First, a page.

Location: Prešovský kraj, okres Kežmarok, Kežmarok

GPS: N49°8'14'' E20°25'46''

The town KEŽMAROK in region Spiš has been always the centre of education in the region and the starting point for trips in the High Tatras.

KEŽMAROK (population 17,100) is one of towns with the long and famous history. Its position below the Tatras makes it one of the centres of both the summer and winter holiday. Summer is the season when it becomes very lively due to the European Festival of Popular Trades.


The medieval Kežmarok originated by merging of the main communities in one municipality. In 1269 it obtained proper municipal self-administration and up to 1348 it was protected by municipal walls.

The further growth of Kežmarok and the favourable economic development of the town by the end of the 17th century are documented by the existence of 21 guilds. The first factory in Kežmarok, mechanical flax weaving manufacture, founded in 1860, only followed the long tradition of wool and linen making in Kežmarok, goods which were famous and sold as far as Greece and Albania. In 1884 another factory was built for flax processing, and in 1901 also cloth-production plant.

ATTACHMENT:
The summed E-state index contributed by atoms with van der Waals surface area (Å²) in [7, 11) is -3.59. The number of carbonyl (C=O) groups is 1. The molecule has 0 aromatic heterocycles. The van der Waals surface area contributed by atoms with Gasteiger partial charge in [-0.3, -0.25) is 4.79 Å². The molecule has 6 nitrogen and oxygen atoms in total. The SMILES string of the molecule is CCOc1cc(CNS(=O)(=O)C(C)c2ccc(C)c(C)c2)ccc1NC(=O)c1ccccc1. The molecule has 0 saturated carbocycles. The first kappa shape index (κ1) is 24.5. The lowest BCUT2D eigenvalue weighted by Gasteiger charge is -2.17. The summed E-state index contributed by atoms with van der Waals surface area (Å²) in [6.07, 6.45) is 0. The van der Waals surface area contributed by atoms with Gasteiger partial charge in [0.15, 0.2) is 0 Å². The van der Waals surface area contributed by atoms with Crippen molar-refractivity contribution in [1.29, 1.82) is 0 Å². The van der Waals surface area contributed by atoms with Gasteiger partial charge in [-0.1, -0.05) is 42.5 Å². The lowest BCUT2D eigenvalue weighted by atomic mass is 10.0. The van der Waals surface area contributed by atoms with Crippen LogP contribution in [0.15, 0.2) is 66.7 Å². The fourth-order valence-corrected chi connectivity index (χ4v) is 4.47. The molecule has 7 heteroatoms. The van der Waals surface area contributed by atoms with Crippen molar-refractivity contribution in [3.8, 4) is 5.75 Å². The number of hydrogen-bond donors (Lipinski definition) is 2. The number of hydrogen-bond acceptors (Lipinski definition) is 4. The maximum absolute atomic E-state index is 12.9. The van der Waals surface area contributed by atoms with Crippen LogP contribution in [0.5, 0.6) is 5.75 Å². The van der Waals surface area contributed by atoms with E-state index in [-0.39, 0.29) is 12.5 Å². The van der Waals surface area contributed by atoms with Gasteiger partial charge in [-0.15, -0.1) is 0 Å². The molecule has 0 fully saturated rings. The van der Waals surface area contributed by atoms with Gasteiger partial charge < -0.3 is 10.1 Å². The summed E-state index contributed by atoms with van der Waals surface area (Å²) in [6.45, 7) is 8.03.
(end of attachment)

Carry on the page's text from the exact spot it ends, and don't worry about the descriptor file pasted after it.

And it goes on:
The buildings in the historic centre are the parts of the Town Monument Reserve.
The walk around the town can start at the building of the town hall, which dominates the square Hlavné námestie (The Main Square). Hradná ulica street leads eventually to the Kežmarský hrad Castle. The castle gained its contemporary Renaissance form after extensive rebuilding, proceeding in various stages in the years 1572-1624.

The Basilica of the Holy Cross was built in the 14th century on the site of an older Romanesque chapel. The basilica neighbours with the Renaissance belfry of 1568, which is the oldest and certainly one of the most beautiful in the Spiš region.

The pride of Kežmarok is the Protestant wooden articled church. This Protestant church was built in 1717 next to an older sacral stone building from 1593, which today is a sacristy. This unique wooden building made of yew and red spruce wood was built without using a single metal component. The Baroque interior of the church is also made of wood. Of immense artistic value is also the church organ with wooden pipes.


A visit to Kežmarok can be concluded by a climb up the Jeruzalemský vrch Mt. at the eastern end of the town. It offers an excellent view of Kežmarok skirted by the charming frame of the Tatras' silhouette.

Source: Vydavateľstvo Dajama